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Students 4-6

Grade 6, Chapter 17

 

A Saint of Reconciliation

Chapter 17 tells about the sacrament of Reconciliation as a source of God's healing love. A famous saint, St. John Vianney, brought healing to a whole village in France through this sacrament.

St. John Vianney was born at the time of the French Revolution. During his growing-up years, priests were forbidden to say Mass. Every so often, a priest would come through the neighborhood to say Mass secretly in a barn. That's where John made his first communion.

By the time he was in his teens, the persecution was over. There was a great shortage of priests now. John wanted to become a priest himself, but his parents were poor and they needed his help to tend the sheep. Finally, when he was twenty years old, he was allowed to go away to the seminary.

John was older than the other students, and he always had a difficult time with his studies, especially Latin. Finally his teachers decided that, although he hadn't passed his examinations, he was such a goodhearted person that he would make a good priest. So they allowed him to be ordained. Then they set before him a tremendous challenge. They sent him to a tiny village, called Ars, where people didn't seem to care much about God or each other.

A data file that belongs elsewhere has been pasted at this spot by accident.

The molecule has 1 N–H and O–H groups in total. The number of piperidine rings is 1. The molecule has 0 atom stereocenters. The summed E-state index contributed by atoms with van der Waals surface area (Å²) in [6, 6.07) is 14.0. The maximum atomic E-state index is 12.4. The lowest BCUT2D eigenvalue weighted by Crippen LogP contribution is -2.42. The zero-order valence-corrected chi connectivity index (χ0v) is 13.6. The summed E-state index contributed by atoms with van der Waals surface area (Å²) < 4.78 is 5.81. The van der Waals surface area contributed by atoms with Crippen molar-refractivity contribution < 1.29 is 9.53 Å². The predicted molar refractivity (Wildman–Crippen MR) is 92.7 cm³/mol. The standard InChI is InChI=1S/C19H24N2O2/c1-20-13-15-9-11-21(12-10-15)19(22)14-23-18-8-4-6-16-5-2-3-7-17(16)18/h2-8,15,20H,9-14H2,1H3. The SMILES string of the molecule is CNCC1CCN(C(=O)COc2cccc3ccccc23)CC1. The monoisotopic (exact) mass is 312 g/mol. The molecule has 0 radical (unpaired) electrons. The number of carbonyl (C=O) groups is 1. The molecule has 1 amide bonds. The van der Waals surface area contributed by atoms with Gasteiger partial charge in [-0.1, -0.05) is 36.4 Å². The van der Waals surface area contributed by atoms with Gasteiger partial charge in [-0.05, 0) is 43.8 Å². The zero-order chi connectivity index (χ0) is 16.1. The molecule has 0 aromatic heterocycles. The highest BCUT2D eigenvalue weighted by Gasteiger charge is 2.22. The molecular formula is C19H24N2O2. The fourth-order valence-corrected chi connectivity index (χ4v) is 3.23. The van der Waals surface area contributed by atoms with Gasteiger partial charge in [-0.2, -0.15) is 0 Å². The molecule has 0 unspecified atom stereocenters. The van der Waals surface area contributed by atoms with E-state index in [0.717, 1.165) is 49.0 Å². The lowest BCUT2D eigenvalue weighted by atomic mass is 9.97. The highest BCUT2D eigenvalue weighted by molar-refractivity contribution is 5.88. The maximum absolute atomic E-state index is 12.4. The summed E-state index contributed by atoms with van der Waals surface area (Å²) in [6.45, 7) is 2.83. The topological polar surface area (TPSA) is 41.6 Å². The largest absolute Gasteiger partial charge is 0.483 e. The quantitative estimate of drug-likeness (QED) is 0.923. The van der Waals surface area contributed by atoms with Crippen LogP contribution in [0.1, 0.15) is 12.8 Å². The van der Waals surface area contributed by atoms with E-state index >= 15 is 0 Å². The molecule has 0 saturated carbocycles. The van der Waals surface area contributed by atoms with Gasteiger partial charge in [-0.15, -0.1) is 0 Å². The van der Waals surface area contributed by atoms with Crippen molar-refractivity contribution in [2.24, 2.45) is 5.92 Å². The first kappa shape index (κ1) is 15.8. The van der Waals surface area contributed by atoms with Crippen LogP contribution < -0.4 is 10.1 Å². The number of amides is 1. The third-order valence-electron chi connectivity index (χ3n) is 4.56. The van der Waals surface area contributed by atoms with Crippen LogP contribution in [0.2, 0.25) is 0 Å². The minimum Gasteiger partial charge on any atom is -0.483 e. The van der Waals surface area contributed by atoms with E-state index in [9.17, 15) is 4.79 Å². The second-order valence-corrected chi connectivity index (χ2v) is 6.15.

The Basillica of John Vianney in Ars, France

When John got to Ars, he did everything he could to welcome the people to church. However, his special gift was his ability to listen. In those days there were no psychologists. But in the sacrament of Reconciliation, people had a place to pour out their hearts. Little by little, John's parishioners began to discover this wise priest who cared about them so deeply and who would offer them guidance when they came to the sacrament for healing.



Pulpit from which John Vianney preached to his congregation

John heard people's confessions in a confessional box in the church for many hours a day. It was unheated in the winter, and hot and stuffy in the summertime. But the lines of people waiting to confess their sins got longer and longer. After a while, they came from all over France and even from beyond its borders. By the time he died, he had served the people of Ars for 41 years. In that time, so many people had allowed the Holy Spirit to change their hearts that the whole character of the place was different. People were kinder to each other. The Curé of Ars, the man we now know as St. John Vianney, understood the great grace of the sacrament of Reconciliation. (Curé means parish priest in French.)

In the story of St. John Vianney's life we have one more sign of the great blessings this sacrament offers to us.